How to Grow, Harvest, and Use Mint
What is Mint?
We’re probably all familiar with mint; it’s one of the most common herbs used for its unique flavour and scent. Mint, or Mentha, is a part of the Lamiaceae family of flowering plants. Many of the plants in this family are also aromatic and include widely used herbs like basil, rosemary, sage, savoury, marjoram, oregano, hyssop, thyme, and lavender, as well as other medicinal herbs such as catnip, salvia, bee balm, and oriental motherwort.
Not only is mint part of a huge family of plants commonly used for their culinary and medicinal properties, but it also has many subspecies, each with its own unique fragrance and taste. The two most common subspecies are peppermint and spearmint, but there are many other varieties that range from savoury to sweet in flavour. Some other commonly found subspecies include apple mint, ginger mint, chocolate mint, orange mint, lemon mint, grapefruit mint, strawberry mint, basil mint, licorice mint, as well as several other varieties.
In addition to store-bought cultivated varieties, there is also wild mint, Mentha arvensis (formally known as Mentha canadensis). Wild mint is a unique cultivar, native to our region and can be found growing wild in areas such as grassy swales, meadows, moist ditches, riverbanks, and lakeshores. Wild mint can also be used for culinary and medicinal purposes. It has a multi-dimensional aroma and flavour that is refreshing like conventional mint, but also earthy.
What Makes Mint so Great?
Mints have long been used for their medicinal, aromatic, culinary, and cosmetic properties. Mints are high in vitamins A, C, and K as well as plant proteins, calcium, iron, magnesium, and trace amounts of zinc. Most notably, however, is its unique cooling effect on the senses and the body.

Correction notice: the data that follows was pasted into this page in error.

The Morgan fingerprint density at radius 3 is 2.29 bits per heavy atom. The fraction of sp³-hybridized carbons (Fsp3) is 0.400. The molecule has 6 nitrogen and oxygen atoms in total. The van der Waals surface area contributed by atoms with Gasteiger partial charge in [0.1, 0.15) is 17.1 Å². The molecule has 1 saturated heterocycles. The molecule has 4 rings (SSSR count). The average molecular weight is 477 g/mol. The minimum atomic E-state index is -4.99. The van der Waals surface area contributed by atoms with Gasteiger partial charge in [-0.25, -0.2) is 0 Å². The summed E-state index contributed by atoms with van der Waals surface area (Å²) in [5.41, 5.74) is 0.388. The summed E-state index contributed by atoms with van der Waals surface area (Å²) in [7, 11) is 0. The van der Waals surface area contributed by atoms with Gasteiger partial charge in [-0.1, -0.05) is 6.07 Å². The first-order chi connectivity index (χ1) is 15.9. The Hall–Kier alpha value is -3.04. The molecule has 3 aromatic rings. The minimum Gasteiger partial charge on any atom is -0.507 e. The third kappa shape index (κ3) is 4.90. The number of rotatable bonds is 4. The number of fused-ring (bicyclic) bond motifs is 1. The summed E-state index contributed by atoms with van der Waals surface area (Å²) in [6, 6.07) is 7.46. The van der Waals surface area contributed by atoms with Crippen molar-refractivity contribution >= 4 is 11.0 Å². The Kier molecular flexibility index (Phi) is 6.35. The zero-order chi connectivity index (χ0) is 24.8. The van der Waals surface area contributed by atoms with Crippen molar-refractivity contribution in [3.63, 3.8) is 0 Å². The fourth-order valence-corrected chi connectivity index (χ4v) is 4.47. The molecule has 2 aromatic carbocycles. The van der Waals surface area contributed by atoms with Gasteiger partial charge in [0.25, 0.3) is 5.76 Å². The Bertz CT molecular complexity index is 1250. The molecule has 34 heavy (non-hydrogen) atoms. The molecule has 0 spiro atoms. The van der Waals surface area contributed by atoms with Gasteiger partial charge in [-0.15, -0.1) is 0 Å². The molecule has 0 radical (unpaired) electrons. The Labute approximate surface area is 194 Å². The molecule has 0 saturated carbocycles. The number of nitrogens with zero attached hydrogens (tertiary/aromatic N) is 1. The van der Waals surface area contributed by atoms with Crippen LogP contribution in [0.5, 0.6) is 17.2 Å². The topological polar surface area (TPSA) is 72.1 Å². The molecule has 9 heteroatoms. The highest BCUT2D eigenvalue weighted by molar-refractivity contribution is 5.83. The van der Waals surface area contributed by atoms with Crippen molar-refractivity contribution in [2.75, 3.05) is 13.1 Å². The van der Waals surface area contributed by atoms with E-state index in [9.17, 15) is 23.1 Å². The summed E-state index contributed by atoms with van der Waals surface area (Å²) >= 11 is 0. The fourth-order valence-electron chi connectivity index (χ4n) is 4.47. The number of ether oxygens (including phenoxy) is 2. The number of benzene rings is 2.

Medicinally : Mint has many therapeutic medicinal uses. Mint aids digestion and eases indigestion, gas, heartburn, and ulcers. It can also help alleviate cold and flu symptoms by reducing mucus and lowering fevers. Drinking mint tea can help stimulate the mind, deflect headaches, and help alleviate motion sickness. It also has some antispasmodic properties which can help reduce muscle cramping and delay menstruation. There is some evidence that it can also stimulate circulation and reduce heart palpitations. Mint has documented medicinal uses as an analgesic, local anesthetic, antiemetic, anti-inflammatory, antimicrobial, anti-rheumatic, antiseptic, antispasmodic, aromatic, bitter, blood purifier, carminative, diaphoretic, digestive, emmenagogue, febrifuge, galactagogue, nervine, pungent, refrigerant, stimulant, and stomachic. It is typically used in compresses, creams, essential oils, hydrosil, oil infusions, poultices, salves, syrups, teas/tisanes, and tinctures.
Culinary : Due to its unique flavour and strong aromatic properties, mint is widely used in a number of dishes to create more unique flavour profiles. It maintains its flavour well when dried and can easily be used fresh or stored long term when dried. Mint is also high in essential oils and can easily used for making extracts. Mint is completely versatile and can be used in both savoury and sweet dishes, so don’t hold back, get experimental!
How to Grow Mints
Mints are extremely resilient and vigorous perennials, making them very easy to grow. They will thrive in a range of sun conditions, anywhere from part shade to full sun. Moist, but well-drained, soils similar to their native environment along water banks provide the ideal environment for most mints, however many are drought tolerant. Most varieties have a rapid spreading growth habit and it is not uncommon for mint to completely take over gardens. These characteristics make them an excellent choice for container gardening. For mint grown in the garden, try burying a large deep planter with good drainage in the garden soil to provide a barrier to help prevent the mint from over spreading.